Sunday, March 14, 2004

A Thank-You Card

Blackfive links to this article about First Lady Laura Bush personally thanking military spouses for their sacrifices.

This means a lot to me because I was a military spouse for several years, during which time my husband spent time in South Korea, Saudi Arabia, and various stateside locations. Whenever he would leave, people would very kindly offer their assistance ("Call me if you need anything"), but because we didn't own a house or have the World's Cutest Kids at that time, I didn't really need a lot of help. More recently I sat on the couch in the lobby at church with a friend whose husband just left for Iraq. It was like a receiving line at a wedding-- everyone who walked past asked when he had left, how she was doing, and concluded with those same words, "Call me if you need anything." After a while she wished she had a big sign that said "He left last week, yes I'm fine, I'll call you if I need anything." It's nice to know there's so much sympathy. I'm inclined to believe it's sincere if not very deep, but she was more skeptical. And besides, what can they do for a strong woman like her? A husband does much, much more for his wife than yardwork. Are they going to lay next to her at night and snuggle her in their arms? Sympathy doesn't fill that void.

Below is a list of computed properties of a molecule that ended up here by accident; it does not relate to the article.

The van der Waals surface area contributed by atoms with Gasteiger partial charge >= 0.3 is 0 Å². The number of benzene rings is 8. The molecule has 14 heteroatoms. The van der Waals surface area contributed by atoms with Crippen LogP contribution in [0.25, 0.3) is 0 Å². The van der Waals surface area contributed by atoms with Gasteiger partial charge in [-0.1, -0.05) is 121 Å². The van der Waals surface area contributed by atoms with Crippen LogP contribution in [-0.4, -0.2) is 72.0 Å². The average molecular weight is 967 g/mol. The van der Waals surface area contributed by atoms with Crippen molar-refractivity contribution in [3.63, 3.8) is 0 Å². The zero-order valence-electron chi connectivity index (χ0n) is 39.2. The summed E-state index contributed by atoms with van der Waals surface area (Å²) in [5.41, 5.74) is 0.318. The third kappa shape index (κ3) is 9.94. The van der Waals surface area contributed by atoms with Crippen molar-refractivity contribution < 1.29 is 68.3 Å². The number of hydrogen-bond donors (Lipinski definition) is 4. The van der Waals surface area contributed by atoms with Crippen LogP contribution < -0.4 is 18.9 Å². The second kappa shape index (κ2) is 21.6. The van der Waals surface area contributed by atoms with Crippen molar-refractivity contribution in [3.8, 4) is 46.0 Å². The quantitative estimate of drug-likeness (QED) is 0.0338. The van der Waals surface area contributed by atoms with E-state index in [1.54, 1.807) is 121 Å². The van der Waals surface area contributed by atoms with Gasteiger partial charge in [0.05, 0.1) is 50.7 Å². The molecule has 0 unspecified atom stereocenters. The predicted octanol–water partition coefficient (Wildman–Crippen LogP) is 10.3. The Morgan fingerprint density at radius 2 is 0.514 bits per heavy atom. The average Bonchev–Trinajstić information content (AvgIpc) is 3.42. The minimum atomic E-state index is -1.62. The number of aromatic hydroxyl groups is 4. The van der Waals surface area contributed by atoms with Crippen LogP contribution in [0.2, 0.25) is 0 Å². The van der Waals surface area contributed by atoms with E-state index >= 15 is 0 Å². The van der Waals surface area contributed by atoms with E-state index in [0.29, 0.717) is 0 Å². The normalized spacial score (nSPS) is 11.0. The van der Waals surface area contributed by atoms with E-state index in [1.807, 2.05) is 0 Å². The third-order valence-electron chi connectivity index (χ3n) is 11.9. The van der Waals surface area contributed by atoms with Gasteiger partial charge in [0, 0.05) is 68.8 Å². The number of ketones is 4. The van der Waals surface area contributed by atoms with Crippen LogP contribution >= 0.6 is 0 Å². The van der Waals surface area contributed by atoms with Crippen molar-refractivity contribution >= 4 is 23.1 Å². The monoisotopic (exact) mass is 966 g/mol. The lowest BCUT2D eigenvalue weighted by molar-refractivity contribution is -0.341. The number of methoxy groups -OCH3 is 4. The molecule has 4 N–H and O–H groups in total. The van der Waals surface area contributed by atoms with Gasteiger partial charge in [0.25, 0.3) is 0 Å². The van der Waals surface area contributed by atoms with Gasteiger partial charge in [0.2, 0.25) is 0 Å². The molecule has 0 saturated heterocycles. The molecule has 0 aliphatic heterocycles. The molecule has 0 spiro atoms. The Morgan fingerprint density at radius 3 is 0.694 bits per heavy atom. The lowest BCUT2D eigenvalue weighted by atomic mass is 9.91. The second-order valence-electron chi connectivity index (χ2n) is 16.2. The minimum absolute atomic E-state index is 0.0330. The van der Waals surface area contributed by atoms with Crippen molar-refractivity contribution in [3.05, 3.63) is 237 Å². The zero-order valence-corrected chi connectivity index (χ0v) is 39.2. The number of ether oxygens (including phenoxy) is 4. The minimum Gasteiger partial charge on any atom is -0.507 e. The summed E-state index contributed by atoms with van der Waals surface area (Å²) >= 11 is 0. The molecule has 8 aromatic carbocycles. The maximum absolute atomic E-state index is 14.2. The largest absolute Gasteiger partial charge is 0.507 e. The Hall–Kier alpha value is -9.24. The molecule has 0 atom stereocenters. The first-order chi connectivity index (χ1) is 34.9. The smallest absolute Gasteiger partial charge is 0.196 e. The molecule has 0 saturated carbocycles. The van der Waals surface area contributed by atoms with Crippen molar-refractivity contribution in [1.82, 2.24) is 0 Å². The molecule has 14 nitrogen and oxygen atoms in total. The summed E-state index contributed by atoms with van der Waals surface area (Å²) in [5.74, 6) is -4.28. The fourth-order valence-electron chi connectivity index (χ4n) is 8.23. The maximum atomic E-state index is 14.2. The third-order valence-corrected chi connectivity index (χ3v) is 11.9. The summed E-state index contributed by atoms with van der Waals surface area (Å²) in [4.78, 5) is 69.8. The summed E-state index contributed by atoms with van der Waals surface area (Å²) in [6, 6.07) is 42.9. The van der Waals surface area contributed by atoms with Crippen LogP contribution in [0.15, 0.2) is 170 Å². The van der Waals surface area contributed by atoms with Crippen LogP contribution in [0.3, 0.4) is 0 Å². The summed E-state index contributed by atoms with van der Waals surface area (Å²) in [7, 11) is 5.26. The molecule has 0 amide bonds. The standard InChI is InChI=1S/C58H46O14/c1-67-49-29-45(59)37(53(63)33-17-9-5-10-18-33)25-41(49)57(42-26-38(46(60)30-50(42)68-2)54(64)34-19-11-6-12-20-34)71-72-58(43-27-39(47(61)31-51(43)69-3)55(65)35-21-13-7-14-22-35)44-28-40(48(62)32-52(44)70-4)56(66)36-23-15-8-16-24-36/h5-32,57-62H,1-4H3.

After sitting with her I got to thinking about what it was that I needed that I didn't get when my husband was gone, and I came to the conclusion that there was one thing that no one gave me that really would have meant a lot to me. That thing was gratitude. Everyone was full of sympathy for my hubby's sacrifice for his country, but no one really seemed to consider my sacrifice. I didn't need their help to keep up the yard, watch kids, earn money, or even open jam jars. But what would have really meant something is if someone, anyone, had acknowledged that when my husband served overseas I was giving up something too; he wasn't the only one making the sacrifice. Oddly enough, even though the other military wives understood this (and stood by each other for support), not a single one of us ever thanked the others for our sacrifice.

So I made a point of writing a thank-you note to each of the wives of the church members who left for Iraq, including the one that had no children. I made yellow ribbon pins for each of them and for their children as a little gift.